Each message from each data node in the causally consistent session (i.e. a thread of execution) receives the operationTime - the last known logical time persisted in the oplog on that node. Follow-up read or write operations originated in this session attach the highest known operationTime to the request metadata. The data node that receives the request waits for its operation log to catch up to the requested operationTime.

And that's all folks.

See the below pseudocode for realizing this idea. Note that ClusterTime is represented by a <Time><Increment> pair: where <Time> is a 32 bit count of seconds since the Unix epoch (physical time) and <Increment> is a 32 bit integer that allows us to distinguish writes that occurred within the same second. Notice how the wall-clock factors into ClusterTime in the following algorithm.

MongoDB enables causal consistency in client sessions. Each session where causal consistency is enabled tracks signed ClusterTime. MongoDB provides an API to pass signed ClusterTime between sessions to enable clients to extend causally consistent chain of operations across multiple sessions, or even clients. This also allows making causally consistent reads from secondary nodes that could be useful in some scenarios including geo-replicated low-latency reads.

Protecting against malicious attacks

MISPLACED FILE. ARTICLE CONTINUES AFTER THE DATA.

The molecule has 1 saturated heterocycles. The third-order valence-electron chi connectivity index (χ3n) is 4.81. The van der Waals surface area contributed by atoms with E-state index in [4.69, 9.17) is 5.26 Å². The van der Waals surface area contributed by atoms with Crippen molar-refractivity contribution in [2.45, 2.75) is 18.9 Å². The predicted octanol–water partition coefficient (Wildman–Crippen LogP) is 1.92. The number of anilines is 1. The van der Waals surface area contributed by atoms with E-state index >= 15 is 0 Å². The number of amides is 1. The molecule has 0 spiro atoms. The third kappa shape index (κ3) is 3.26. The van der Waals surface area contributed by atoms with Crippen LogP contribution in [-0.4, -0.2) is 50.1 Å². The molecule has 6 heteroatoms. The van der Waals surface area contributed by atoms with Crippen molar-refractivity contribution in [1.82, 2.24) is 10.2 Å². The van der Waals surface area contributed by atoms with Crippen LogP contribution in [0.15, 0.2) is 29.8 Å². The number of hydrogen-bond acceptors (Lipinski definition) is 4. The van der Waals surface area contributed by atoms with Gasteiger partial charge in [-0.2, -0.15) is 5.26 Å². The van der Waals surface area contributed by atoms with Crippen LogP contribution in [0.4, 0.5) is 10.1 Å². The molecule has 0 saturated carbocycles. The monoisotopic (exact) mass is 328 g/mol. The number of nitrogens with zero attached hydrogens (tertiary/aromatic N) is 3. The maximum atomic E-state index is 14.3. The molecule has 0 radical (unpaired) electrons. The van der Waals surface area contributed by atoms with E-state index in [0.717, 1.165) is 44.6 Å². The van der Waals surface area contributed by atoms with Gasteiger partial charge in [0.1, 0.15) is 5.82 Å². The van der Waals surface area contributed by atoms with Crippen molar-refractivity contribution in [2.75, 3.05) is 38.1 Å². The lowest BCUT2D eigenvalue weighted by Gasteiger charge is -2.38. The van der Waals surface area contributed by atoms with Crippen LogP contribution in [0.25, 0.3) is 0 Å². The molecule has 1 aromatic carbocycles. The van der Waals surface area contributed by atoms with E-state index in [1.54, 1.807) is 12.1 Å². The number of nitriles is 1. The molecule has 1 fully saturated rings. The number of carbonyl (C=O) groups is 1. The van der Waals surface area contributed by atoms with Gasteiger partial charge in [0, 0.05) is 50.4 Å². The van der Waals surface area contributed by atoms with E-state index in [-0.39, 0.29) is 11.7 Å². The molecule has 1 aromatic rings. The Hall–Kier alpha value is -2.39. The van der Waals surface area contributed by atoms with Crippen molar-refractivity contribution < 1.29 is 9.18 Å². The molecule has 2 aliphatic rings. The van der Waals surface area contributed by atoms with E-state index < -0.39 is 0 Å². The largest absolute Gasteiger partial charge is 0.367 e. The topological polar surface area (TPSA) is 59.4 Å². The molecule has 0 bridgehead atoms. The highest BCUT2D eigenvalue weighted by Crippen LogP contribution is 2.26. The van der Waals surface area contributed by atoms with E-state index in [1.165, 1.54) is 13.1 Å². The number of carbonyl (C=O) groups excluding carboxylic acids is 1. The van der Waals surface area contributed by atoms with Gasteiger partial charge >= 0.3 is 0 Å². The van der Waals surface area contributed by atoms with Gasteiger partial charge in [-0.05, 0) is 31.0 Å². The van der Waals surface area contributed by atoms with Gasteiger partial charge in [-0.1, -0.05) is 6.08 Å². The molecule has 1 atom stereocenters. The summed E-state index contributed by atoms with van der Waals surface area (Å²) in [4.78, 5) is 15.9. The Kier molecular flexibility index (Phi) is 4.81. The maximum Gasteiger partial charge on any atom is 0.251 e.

As discussed above nodes advance their logical clocks to the maximum ClusterTime that they receive in the client messages, but a malicious client could modify their maximum ClusterTime sent in a message. For example, a malicious client could send the max clock value, which once written to the oplogs of replica set nodes, will not be incrementable and the nodes will be unable to accept any further writes against the database. The only way to recover from this situation would be to unload the data, clean it, and reload back with the correct OpTime. This malicious attack would take the affected shard offline, affecting the availability of the entire system. To mitigate this risk, MongoDB added a HMAC-SHA1 signature that is used to verify the value of the ClusterTime on the server. ClusterTime values can be read by any node, but only MongoDB processes can sign new values. The signature cannot be generated by clients.